I have read this term before, but it wasn’t until last night that I got to learn more about it. It was our last class with Georgia Heard in this series of classes. She taught us that Ars Poetica is a term for a poem that is a meditation on the art of poetry, the poet’s beliefs about poetry, where poems are found, or what poetry could be in an individual’s life. This form of poetry dates back to Horace in 65 B.C.E. and has been part of poetic literature ever since. We read Ars Poetica by Pablo Neruda, Lucille Clifton, Jose Olivares, and Georgia Heard.
I am a beginner on this road; a novice at poetic forms and techniques; an emerging reader and writer of poems. I’m enjoying being a learner and am trying new things in my writing. This community has contributed to my having courage to do this.
Georgia gave us an exercise which I will share. Perhaps your students would take these questions and create something truly wonderful.
- What kind of animal is your inner poet?
- Who does your inner poet speak to?
- What does your inner poet say?
In our group, these were the animals chosen: lion, spider, wolf, owl, haw, doe, deer, sparrow, striped bumblebee, and hummingbird. It was remarkable that there was so much variety. We did it as a quick write in the moment. Here is what I wrote last night. It is a DRAFT, at best, but I share it to give you an idea of something you might try.
My inner poet is a great blue heron
standing still in hidden wetlands.
It speaks to the tides flowing in and out.
It speaks to quiet souls who weep.
It says, Be patient.
Wait for the miracle. Watch and wait.
11 thoughts on “Ars Poetica”
Wow, a class with Georgia Heard! I bet you have learned so much. Your poem is beautiful. I’ve enjoyed getting to know you through Time to Write and through reading your writing. Your poem is a wonderful expression of your sweet soul.
Thank you for sharing this, Marilyn. I was so sad to have missed this class and plan to do her next one. This form is new to me, and I plan to try this exercise soon for poetry month. Your words, written and spoken, inspire me every day. I feel as though you are my kindred writer and friend. I feel honored to be on this writing journey with you.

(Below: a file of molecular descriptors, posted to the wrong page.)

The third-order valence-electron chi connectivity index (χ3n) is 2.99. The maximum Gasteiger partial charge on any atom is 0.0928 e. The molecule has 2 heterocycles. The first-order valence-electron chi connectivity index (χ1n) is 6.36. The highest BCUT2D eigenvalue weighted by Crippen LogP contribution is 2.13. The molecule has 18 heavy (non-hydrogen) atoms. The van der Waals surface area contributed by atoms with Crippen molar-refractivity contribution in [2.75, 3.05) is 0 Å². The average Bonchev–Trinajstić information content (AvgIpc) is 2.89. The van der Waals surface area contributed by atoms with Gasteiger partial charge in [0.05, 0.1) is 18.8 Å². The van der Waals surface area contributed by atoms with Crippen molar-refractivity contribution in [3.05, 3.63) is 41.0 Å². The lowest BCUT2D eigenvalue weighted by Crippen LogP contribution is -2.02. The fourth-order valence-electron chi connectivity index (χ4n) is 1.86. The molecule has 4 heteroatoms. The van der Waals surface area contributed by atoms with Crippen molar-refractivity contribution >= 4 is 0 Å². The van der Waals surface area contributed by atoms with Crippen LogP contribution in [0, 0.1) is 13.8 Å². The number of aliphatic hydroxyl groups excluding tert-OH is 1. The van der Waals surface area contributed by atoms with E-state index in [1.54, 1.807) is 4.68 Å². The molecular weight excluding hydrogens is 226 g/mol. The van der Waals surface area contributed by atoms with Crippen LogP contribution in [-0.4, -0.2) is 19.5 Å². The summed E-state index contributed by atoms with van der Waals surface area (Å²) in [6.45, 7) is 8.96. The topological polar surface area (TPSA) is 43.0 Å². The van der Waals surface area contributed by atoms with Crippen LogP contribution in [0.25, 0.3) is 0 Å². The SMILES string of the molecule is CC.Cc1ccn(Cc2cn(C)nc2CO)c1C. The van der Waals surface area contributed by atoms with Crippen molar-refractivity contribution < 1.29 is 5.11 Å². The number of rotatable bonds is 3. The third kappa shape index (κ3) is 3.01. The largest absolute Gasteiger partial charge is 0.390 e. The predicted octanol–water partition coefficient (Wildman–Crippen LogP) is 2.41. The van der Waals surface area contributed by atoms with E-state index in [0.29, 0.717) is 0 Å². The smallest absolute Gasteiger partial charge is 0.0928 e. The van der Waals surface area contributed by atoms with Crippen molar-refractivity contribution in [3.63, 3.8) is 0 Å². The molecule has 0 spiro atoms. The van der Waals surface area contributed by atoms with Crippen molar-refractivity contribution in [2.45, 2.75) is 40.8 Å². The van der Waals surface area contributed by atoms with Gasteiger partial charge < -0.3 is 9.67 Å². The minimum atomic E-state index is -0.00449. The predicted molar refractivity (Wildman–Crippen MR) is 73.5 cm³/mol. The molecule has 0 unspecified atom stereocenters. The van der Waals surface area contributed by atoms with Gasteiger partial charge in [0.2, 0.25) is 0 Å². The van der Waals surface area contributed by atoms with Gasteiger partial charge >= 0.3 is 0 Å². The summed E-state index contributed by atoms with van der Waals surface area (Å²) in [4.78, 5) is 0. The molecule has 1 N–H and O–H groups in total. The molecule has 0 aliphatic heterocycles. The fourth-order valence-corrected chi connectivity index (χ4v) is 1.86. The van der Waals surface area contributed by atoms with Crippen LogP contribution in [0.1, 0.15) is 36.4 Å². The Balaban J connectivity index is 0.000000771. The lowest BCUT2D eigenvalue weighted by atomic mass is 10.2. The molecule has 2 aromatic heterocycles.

Your poem is beautiful. I think many of us are late arrivals to writing poetry. I began in March, 2018. Did you also read Archibald Macleash’s “Ars Poetica”? I love all the poets you’ve named.
This poem is short but so beautiful. I love this meditation on your poetry Marilyn. I could so vividly picture the heron in the middle of the water and it’s movements mirroring that of the methodical approach to poetry you must take. I want to try out this form and your questions shared from the group are very helpful. Thank you for sharing it!
After I posted my comment, I went back and read your poem again. It brought tears. This line – “It speaks to quiet souls that weep.” That’s me.
This is a truly beautiful poem.
This is amazing. You know, I knew that there were poems about poets and poetry, but I had never stopped to consider that they might be their own form. You’re inspiring me to learn more and to give this a try myself. Your last line: “Wait for the miracle. Watch and wait.” It speaks to me – isn’t this, after all, what we often must do when it comes to poetry? Wait for its wonders to reveal themselves? Thanks so much for this post, and for the inspiration.
This is just so beautiful and captures that blue heron listening and speaking to those who weep to be patient and wait. It’s glorious and thanks for the art form also.
Marilyn – you WOW me again!!! I love that in retirement you are still learning. And so smart to learn from the best – Georgia Heard! Your slice so thoughtfully teaches me about this form. Then you bravely share your draft. And the best part, you leave me, the reader, thinking and ready to grab my pen and give it a try! The sign of a true teacher! So glad we are writers still learning. I hope you are free on April 11th to come celebrate safely at Lacey Wood Park (see email invite). Congrates on another great March!!
Thank you, Sally! I will try to come!
So much in 6 spare lines- like a haiku. thank you for sharing the concept. What spirit animal is my inner poet? I am so intrigued knowing that yo have been working so diligently on your poetry writing, here and in other arenas. And also slicing, with such lovely moments in the heart of a mother and grandmother. As always, I love following your writing, Marilyn.